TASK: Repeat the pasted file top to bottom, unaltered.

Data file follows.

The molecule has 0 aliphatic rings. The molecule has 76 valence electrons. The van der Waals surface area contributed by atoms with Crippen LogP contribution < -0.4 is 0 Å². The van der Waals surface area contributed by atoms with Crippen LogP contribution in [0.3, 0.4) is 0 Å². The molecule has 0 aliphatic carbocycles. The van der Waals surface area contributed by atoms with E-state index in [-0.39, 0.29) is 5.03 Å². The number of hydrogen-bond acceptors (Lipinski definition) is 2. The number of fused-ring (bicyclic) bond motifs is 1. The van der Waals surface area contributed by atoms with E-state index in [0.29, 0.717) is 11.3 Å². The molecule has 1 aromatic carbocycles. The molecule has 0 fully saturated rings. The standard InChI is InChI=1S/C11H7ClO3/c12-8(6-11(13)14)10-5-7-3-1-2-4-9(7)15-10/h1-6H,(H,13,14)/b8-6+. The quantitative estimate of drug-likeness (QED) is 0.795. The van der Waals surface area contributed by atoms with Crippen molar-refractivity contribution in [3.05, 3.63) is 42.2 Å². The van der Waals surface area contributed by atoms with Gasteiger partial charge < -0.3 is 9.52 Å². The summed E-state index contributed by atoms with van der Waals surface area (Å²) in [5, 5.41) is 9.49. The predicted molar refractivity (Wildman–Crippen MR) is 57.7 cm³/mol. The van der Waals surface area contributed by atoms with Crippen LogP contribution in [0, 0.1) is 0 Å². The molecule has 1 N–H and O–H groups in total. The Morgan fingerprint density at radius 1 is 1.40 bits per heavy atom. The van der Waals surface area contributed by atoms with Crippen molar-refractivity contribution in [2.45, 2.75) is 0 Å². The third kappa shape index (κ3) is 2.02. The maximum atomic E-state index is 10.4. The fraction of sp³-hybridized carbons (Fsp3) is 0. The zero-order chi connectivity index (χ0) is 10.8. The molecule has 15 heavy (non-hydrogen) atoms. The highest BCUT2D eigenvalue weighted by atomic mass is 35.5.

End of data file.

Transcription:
The molecule has 0 aliphatic rings. The molecule has 76 valence electrons. The van der Waals surface area contributed by atoms with Crippen LogP contribution < -0.4 is 0 Å². The van der Waals surface area contributed by atoms with Crippen LogP contribution in [0.3, 0.4) is 0 Å². The molecule has 0 aliphatic carbocycles. The van der Waals surface area contributed by atoms with E-state index in [-0.39, 0.29) is 5.03 Å². The number of hydrogen-bond acceptors (Lipinski definition) is 2. The number of fused-ring (bicyclic) bond motifs is 1. The van der Waals surface area contributed by atoms with E-state index in [0.29, 0.717) is 11.3 Å². The molecule has 1 aromatic carbocycles. The molecule has 0 fully saturated rings. The standard InChI is InChI=1S/C11H7ClO3/c12-8(6-11(13)14)10-5-7-3-1-2-4-9(7)15-10/h1-6H,(H,13,14)/b8-6+. The quantitative estimate of drug-likeness (QED) is 0.795. The van der Waals surface area contributed by atoms with Crippen molar-refractivity contribution in [3.05, 3.63) is 42.2 Å². The van der Waals surface area contributed by atoms with Gasteiger partial charge < -0.3 is 9.52 Å². The summed E-state index contributed by atoms with van der Waals surface area (Å²) in [5, 5.41) is 9.49. The predicted molar refractivity (Wildman–Crippen MR) is 57.7 cm³/mol. The van der Waals surface area contributed by atoms with Crippen LogP contribution in [0, 0.1) is 0 Å². The molecule has 1 N–H and O–H groups in total. The Morgan fingerprint density at radius 1 is 1.40 bits per heavy atom. The van der Waals surface area contributed by atoms with Crippen molar-refractivity contribution in [2.45, 2.75) is 0 Å². The third kappa shape index (κ3) is 2.02. The maximum atomic E-state index is 10.4. The fraction of sp³-hybridized carbons (Fsp3) is 0. The zero-order chi connectivity index (χ0) is 10.8. The molecule has 15 heavy (non-hydrogen) atoms. The highest BCUT2D eigenvalue weighted by atomic mass is 35.5.